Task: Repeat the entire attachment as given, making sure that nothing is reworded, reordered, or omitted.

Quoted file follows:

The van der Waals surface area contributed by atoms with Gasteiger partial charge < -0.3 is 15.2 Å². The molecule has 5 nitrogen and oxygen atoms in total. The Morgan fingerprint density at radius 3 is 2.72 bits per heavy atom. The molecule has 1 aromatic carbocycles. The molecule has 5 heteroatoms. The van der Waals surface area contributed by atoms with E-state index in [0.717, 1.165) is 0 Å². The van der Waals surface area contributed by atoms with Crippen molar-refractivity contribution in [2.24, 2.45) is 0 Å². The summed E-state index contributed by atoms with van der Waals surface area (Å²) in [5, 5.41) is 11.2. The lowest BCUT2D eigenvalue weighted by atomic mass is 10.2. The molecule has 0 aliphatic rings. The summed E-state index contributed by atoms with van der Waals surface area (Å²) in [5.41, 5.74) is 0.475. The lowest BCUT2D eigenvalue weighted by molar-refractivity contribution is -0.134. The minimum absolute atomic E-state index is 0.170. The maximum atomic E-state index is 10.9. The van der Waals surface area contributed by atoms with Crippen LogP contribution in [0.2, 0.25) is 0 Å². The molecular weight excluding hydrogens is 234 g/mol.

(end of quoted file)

The van der Waals surface area contributed by atoms with Gasteiger partial charge < -0.3 is 15.2 Å². The molecule has 5 nitrogen and oxygen atoms in total. The Morgan fingerprint density at radius 3 is 2.72 bits per heavy atom. The molecule has 1 aromatic carbocycles. The molecule has 5 heteroatoms. The van der Waals surface area contributed by atoms with E-state index in [0.717, 1.165) is 0 Å². The van der Waals surface area contributed by atoms with Crippen molar-refractivity contribution in [2.24, 2.45) is 0 Å². The summed E-state index contributed by atoms with van der Waals surface area (Å²) in [5, 5.41) is 11.2. The lowest BCUT2D eigenvalue weighted by atomic mass is 10.2. The molecule has 0 aliphatic rings. The summed E-state index contributed by atoms with van der Waals surface area (Å²) in [5.41, 5.74) is 0.475. The lowest BCUT2D eigenvalue weighted by molar-refractivity contribution is -0.134. The minimum absolute atomic E-state index is 0.170. The maximum atomic E-state index is 10.9. The van der Waals surface area contributed by atoms with Crippen LogP contribution in [0.2, 0.25) is 0 Å². The molecular weight excluding hydrogens is 234 g/mol.